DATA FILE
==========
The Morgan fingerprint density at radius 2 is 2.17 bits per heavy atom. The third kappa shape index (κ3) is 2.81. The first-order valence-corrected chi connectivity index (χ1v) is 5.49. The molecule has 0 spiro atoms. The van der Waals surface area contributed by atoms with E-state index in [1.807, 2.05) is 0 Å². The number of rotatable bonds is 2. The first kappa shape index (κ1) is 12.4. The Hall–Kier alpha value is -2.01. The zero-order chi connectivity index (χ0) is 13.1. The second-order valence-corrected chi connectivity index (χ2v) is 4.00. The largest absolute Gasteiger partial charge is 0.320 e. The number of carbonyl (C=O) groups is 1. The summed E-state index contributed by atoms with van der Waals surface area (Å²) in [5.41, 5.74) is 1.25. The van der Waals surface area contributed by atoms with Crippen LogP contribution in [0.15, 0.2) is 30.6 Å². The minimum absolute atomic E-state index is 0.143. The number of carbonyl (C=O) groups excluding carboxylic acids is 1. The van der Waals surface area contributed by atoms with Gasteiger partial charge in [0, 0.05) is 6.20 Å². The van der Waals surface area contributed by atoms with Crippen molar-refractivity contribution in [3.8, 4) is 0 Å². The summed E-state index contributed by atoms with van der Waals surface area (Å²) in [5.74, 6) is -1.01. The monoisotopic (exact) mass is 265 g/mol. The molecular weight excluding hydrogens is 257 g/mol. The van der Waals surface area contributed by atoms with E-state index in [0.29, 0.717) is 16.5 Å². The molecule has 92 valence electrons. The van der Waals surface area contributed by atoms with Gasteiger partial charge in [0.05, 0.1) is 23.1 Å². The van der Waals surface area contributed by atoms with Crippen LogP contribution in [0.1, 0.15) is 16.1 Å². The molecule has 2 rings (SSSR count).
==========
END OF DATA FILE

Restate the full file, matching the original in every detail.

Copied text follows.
The Morgan fingerprint density at radius 2 is 2.17 bits per heavy atom. The third kappa shape index (κ3) is 2.81. The first-order valence-corrected chi connectivity index (χ1v) is 5.49. The molecule has 0 spiro atoms. The van der Waals surface area contributed by atoms with E-state index in [1.807, 2.05) is 0 Å². The number of rotatable bonds is 2. The first kappa shape index (κ1) is 12.4. The Hall–Kier alpha value is -2.01. The zero-order chi connectivity index (χ0) is 13.1. The second-order valence-corrected chi connectivity index (χ2v) is 4.00. The largest absolute Gasteiger partial charge is 0.320 e. The number of carbonyl (C=O) groups is 1. The summed E-state index contributed by atoms with van der Waals surface area (Å²) in [5.41, 5.74) is 1.25. The van der Waals surface area contributed by atoms with Crippen LogP contribution in [0.15, 0.2) is 30.6 Å². The minimum absolute atomic E-state index is 0.143. The number of carbonyl (C=O) groups excluding carboxylic acids is 1. The van der Waals surface area contributed by atoms with Gasteiger partial charge in [0, 0.05) is 6.20 Å². The van der Waals surface area contributed by atoms with Crippen molar-refractivity contribution in [3.8, 4) is 0 Å². The summed E-state index contributed by atoms with van der Waals surface area (Å²) in [5.74, 6) is -1.01. The monoisotopic (exact) mass is 265 g/mol. The molecular weight excluding hydrogens is 257 g/mol. The van der Waals surface area contributed by atoms with E-state index in [0.29, 0.717) is 16.5 Å². The molecule has 92 valence electrons. The van der Waals surface area contributed by atoms with Gasteiger partial charge in [0.05, 0.1) is 23.1 Å². The van der Waals surface area contributed by atoms with Crippen LogP contribution in [0.1, 0.15) is 16.1 Å². The molecule has 2 rings (SSSR count).